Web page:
“Out of every one hundred men, ten shouldn’t even be there, eighty are just targets, nine are the real fighters, and we are lucky to have them, for they make the battle. Ah, but the one, one is a warrior, and he will bring the others back.”
No, this is not a photograph of a flag. But for me, in the editing room, as I sculpted the image’s contrast and color, it began to remind me of the American flag, with a chipped-paint and rustic, aged texture. More than a week after the inauguration of Donal Trump, and all of the chaos that has followed after his controversial executive orders and the backlash from civil rights advocates, this image became a symbol to me of the erosion of American ideals.
As I have said about my other abstract compositions, there is beauty in simplicity – this image can mean any number of things to any number of people. But for me, this image is a meditation on America.
I would be curious to know what you think of this image, what your interpretation might be.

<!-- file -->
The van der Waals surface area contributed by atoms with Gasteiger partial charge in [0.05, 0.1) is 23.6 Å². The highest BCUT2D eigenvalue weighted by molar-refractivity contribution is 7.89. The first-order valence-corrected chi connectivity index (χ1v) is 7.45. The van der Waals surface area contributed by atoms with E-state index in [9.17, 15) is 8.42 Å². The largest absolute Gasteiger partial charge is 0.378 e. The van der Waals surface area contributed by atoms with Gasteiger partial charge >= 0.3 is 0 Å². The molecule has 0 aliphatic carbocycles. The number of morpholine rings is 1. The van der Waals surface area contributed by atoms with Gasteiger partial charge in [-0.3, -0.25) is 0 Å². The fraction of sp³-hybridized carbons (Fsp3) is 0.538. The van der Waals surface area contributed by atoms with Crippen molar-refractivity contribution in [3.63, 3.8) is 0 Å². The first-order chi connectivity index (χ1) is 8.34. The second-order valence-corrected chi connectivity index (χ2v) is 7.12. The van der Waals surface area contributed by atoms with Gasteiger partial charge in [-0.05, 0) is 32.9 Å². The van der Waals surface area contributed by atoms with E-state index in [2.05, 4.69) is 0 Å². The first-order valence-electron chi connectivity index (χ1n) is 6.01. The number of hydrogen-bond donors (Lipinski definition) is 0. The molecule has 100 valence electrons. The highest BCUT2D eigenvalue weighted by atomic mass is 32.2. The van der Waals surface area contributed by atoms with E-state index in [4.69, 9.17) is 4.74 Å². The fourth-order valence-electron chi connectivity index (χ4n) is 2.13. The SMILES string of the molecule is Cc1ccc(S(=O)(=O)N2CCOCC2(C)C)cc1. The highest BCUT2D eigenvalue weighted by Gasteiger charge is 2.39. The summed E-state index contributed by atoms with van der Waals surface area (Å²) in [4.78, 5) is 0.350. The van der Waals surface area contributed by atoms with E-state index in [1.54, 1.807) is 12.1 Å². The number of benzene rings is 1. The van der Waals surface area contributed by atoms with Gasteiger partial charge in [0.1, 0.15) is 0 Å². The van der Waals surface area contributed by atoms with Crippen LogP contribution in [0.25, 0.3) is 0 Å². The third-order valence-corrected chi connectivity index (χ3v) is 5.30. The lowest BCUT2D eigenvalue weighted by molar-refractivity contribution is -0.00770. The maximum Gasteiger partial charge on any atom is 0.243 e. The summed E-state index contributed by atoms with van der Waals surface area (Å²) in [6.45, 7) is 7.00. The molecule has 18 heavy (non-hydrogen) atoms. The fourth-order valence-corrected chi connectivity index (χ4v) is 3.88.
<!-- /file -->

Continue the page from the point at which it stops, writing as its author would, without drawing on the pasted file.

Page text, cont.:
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“There are few genuine conservatives within the U.S. political system, and it is a sign of the intellectual corruption of the age that the honorable term ‘conservatism’ can be appropriated to disguise the advocacy of a powerful, lawless, aggressive and violent state, a welfare state for the rich dedicated to a lunatic form of Keynesian economic intervention that enhances state and private power while mortgaging the country’s future.”
It was entertaining to learn that this statue of Paul Bunyan has a Yelp! review, which is about as nonsensical as the statue itself. I never looked into why or how this fifteen foot fiberglass statue arrived at the intersection of Glenn & Stone, but I definitely had to photograph it – this time with my Fujica Half vintage camera, on vintage film stock from the 1960s, on vintage photo paper from the 1960s. The film and photo paper was fogged from age, but I rather enjoyed the distressed look of the final print. Not a lot of trees for a lumberjack in Tucson, but he’s definitely become a landmark.